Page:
[d]evelop internationalized curricula, where appropriate, including internationalized learning outcomes which are aligned with adequate assessment pedagogies, to enhance the graduate profiles of students and the employability of graduates. (ibidem)

18All along the book, internationalisation seems to be considered more of a one-way process, which Hartig admits, from the law school which gives future law professionals the keys to be international, to the students, supposedly less international. This is all the more paradoxical as the taught disciplinary concepts are relevant not just locally, but also internationally, procedural law being eventually quite similar across common law countries, which shows the unity of common law as a system.

19The robust methodology remains a major quality of the book. Each case study contains numerous transcripts of interactions which allows to follow participants’ progress. This will undoubtedly pave the way for further attempts to more closely link language and culture in other ESP fields, while taking into account international learners’ and learning contexts.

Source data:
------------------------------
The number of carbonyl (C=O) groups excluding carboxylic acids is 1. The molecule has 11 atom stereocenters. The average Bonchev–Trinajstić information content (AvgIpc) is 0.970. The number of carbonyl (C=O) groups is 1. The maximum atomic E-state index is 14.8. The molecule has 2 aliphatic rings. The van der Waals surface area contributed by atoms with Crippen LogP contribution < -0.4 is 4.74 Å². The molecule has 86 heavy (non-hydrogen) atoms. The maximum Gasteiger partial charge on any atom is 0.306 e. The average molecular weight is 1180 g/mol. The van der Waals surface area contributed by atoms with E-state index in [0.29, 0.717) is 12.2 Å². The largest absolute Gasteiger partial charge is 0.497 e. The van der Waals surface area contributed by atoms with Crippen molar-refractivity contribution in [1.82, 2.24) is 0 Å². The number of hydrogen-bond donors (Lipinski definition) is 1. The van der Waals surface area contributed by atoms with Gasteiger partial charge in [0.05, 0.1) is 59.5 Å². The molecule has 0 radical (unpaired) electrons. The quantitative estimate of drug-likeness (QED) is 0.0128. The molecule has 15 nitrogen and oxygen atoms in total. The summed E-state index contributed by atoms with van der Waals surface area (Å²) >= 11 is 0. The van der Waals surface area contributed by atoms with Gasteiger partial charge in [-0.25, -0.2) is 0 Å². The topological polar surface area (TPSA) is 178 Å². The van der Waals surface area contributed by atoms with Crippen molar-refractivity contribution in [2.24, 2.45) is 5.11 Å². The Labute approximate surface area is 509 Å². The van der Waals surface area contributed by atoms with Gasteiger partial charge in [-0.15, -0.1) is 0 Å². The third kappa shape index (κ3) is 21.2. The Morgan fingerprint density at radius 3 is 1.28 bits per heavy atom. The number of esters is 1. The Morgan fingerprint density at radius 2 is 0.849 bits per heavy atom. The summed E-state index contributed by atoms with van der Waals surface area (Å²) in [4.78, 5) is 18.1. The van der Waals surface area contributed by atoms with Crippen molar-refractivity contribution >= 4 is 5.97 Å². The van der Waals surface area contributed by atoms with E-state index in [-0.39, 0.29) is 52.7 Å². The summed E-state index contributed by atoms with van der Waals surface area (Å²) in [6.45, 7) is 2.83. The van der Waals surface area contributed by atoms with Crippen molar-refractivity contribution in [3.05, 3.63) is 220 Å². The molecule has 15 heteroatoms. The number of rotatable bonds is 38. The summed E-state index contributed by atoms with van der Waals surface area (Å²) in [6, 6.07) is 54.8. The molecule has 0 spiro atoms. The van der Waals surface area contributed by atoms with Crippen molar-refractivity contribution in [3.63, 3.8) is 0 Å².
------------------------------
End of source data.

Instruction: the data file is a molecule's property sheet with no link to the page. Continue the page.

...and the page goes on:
Haut de page


Fauconnier, Gilles & Mark Turner. 2002. The Way We Think: Conceptual blending and the mind’s hidden complexities. New York: Basic Books.

Howe, Pat. 1993. “Planning a pre-sessional course in English for academic legal purposes”. In Blue, G. M. (ed.), Language, Learning and Success: Studying through English. London: MacMillan, 148–157.